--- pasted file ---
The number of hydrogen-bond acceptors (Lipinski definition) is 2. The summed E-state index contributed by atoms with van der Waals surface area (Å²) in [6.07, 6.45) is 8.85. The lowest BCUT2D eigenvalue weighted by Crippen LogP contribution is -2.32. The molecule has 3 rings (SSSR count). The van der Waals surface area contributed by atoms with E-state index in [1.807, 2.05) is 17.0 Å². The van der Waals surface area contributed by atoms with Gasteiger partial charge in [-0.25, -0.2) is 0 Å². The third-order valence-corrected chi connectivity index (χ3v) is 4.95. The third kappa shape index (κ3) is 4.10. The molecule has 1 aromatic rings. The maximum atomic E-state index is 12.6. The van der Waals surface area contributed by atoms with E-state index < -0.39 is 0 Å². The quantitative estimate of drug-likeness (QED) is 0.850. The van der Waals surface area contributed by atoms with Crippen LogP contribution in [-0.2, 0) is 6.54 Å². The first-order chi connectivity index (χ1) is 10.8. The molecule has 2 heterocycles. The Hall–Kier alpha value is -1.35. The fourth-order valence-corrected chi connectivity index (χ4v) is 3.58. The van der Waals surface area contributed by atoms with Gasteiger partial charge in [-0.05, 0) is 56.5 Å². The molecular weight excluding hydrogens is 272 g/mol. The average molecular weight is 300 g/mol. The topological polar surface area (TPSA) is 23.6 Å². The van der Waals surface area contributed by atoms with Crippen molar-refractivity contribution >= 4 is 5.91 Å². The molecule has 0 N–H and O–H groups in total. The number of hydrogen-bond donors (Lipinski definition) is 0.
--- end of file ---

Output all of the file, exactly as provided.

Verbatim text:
The number of hydrogen-bond acceptors (Lipinski definition) is 2. The summed E-state index contributed by atoms with van der Waals surface area (Å²) in [6.07, 6.45) is 8.85. The lowest BCUT2D eigenvalue weighted by Crippen LogP contribution is -2.32. The molecule has 3 rings (SSSR count). The van der Waals surface area contributed by atoms with E-state index in [1.807, 2.05) is 17.0 Å². The van der Waals surface area contributed by atoms with Gasteiger partial charge in [-0.25, -0.2) is 0 Å². The third-order valence-corrected chi connectivity index (χ3v) is 4.95. The third kappa shape index (κ3) is 4.10. The molecule has 1 aromatic rings. The maximum atomic E-state index is 12.6. The van der Waals surface area contributed by atoms with E-state index < -0.39 is 0 Å². The quantitative estimate of drug-likeness (QED) is 0.850. The van der Waals surface area contributed by atoms with Crippen LogP contribution in [-0.2, 0) is 6.54 Å². The first-order chi connectivity index (χ1) is 10.8. The molecule has 2 heterocycles. The Hall–Kier alpha value is -1.35. The fourth-order valence-corrected chi connectivity index (χ4v) is 3.58. The van der Waals surface area contributed by atoms with Gasteiger partial charge in [-0.05, 0) is 56.5 Å². The molecular weight excluding hydrogens is 272 g/mol. The average molecular weight is 300 g/mol. The topological polar surface area (TPSA) is 23.6 Å². The van der Waals surface area contributed by atoms with Crippen molar-refractivity contribution >= 4 is 5.91 Å². The molecule has 0 N–H and O–H groups in total. The number of hydrogen-bond donors (Lipinski definition) is 0.